Nearly two decades ago, Liberty alumnus Emmanuel Ntibonera (’13, Health Promotion, MBA) was a refugee—a child on the run from the Second Congo War. He and his family, including eight younger siblings, eventually immigrated to the United States, but his heart hurt for those suffering back home—over 5 million dead in ten years.
He returned to his homeland in 2014 and was overwhelmed by the need he saw, especially the preventable infections spread by walking barefoot. Emmanuel founded the Ntibonera Foundation, and his family spent the next two years collecting shoes as they ministered in
churches and at conferences across the U.S.
As shoes filled up the family home and overflowed into a storage unit, the complexity and expense of shipping them to the Congo hit home. One day, Emmanuel visited Liberty Senior Vice President for Spiritual Development, David Nasser, to ask for prayers for his country. Soon afterward, Nasser set up a meeting between Emmanuel and Liberty alumnus Chris Strachan (’11), who had his own organization called Kick’n It.
The end result was that three men—Emmanuel Ntibonera, Chris Strachen, and NBA player Steph Curry, rallied Liberty students and raised $10,000 and an additional 20,000 pairs of shoes. Liberty volunteers packed the shoes at the nearby headquarters of Gleaning For The World (GFTW), a worldwide Christian humanitarian organization that partnered with Liberty to ship the shoes.
The following July, the men and their families traveled to the Republic of Congo and set to work. While the LU and Kick’n It teams ministered to Congolese people in refugee camps, Emmanuel set off to the eastern villages of the Congo. In addition to the 20,000 pairs of shoes that were distributed, villagers received 3,500 pounds of rice, 2,600 pounds of beans, and 2,200 pounds of cornmeal, as well as soap, clothing, candies, and toys donated by GFTW.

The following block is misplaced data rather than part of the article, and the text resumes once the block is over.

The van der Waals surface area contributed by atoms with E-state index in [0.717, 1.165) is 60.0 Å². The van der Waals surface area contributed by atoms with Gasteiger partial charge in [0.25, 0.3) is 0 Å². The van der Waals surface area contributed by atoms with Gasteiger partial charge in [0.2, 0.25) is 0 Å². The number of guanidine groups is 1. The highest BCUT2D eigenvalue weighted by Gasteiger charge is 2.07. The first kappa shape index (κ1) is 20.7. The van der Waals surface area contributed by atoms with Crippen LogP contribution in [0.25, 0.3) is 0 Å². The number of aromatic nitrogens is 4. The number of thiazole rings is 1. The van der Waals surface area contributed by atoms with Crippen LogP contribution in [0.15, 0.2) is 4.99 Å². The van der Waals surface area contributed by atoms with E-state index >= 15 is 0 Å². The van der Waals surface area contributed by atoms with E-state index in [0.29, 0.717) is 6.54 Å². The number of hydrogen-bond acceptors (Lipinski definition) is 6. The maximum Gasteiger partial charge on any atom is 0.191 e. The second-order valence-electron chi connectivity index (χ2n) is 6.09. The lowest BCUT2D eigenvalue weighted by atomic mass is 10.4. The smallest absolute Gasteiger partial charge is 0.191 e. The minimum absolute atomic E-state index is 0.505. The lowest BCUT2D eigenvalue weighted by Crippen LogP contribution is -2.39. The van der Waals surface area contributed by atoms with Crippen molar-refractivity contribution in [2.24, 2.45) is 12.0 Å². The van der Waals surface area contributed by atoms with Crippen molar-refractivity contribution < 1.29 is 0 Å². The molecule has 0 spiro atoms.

The villagers had never received outside aid before, and as the large truck rolled in, people gathered by the thousands.
“In every village that I would go,” said Emmanuel, “I would talk to the children. So many were orphans; they lost their parents during the war. We were meeting kids who were kicked out of their houses, out of the family, because they came as a result of rape. Some of them have no place to sleep. They tell me they have no parents. Some of their parents went to work in mines and they died there. I met so many kids who were just about to die because they have not eaten for three to five days; they have no idea where their meals are coming from.”
Emmanuel’s work isn’t finished, but he knows that champions are stronger together than they are on their own.
“What we did with Liberty was unbelievable, he said. “I couldn’t have done this without Liberty, without all those people who gave a pair of shoes, the people who were praying; they all made it a success. I tried to do it myself and I wasn’t able to. … I couldn’t have done this without them.”